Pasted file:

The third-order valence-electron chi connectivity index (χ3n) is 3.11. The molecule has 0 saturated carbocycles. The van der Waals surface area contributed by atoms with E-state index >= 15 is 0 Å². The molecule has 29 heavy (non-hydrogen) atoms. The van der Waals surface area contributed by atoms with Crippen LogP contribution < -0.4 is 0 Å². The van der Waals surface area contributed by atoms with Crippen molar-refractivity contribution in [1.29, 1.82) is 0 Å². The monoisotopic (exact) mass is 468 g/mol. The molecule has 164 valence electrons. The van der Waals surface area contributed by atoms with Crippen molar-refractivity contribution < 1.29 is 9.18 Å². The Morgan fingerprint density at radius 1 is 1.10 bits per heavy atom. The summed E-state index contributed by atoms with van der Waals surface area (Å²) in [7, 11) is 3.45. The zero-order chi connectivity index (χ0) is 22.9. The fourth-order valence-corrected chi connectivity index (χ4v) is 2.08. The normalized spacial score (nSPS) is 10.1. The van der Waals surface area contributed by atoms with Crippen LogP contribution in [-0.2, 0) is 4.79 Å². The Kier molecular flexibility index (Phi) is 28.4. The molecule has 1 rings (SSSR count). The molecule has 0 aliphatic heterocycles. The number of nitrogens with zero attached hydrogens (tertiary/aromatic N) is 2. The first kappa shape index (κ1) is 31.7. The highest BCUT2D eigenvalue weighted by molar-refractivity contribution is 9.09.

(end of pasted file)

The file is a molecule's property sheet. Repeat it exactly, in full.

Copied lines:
The third-order valence-electron chi connectivity index (χ3n) is 3.11. The molecule has 0 saturated carbocycles. The van der Waals surface area contributed by atoms with E-state index >= 15 is 0 Å². The molecule has 29 heavy (non-hydrogen) atoms. The van der Waals surface area contributed by atoms with Crippen LogP contribution < -0.4 is 0 Å². The van der Waals surface area contributed by atoms with Crippen molar-refractivity contribution in [1.29, 1.82) is 0 Å². The monoisotopic (exact) mass is 468 g/mol. The molecule has 164 valence electrons. The van der Waals surface area contributed by atoms with Crippen molar-refractivity contribution < 1.29 is 9.18 Å². The Morgan fingerprint density at radius 1 is 1.10 bits per heavy atom. The summed E-state index contributed by atoms with van der Waals surface area (Å²) in [7, 11) is 3.45. The zero-order chi connectivity index (χ0) is 22.9. The fourth-order valence-corrected chi connectivity index (χ4v) is 2.08. The normalized spacial score (nSPS) is 10.1. The van der Waals surface area contributed by atoms with Crippen LogP contribution in [-0.2, 0) is 4.79 Å². The Kier molecular flexibility index (Phi) is 28.4. The molecule has 1 rings (SSSR count). The molecule has 0 aliphatic heterocycles. The number of nitrogens with zero attached hydrogens (tertiary/aromatic N) is 2. The first kappa shape index (κ1) is 31.7. The highest BCUT2D eigenvalue weighted by molar-refractivity contribution is 9.09.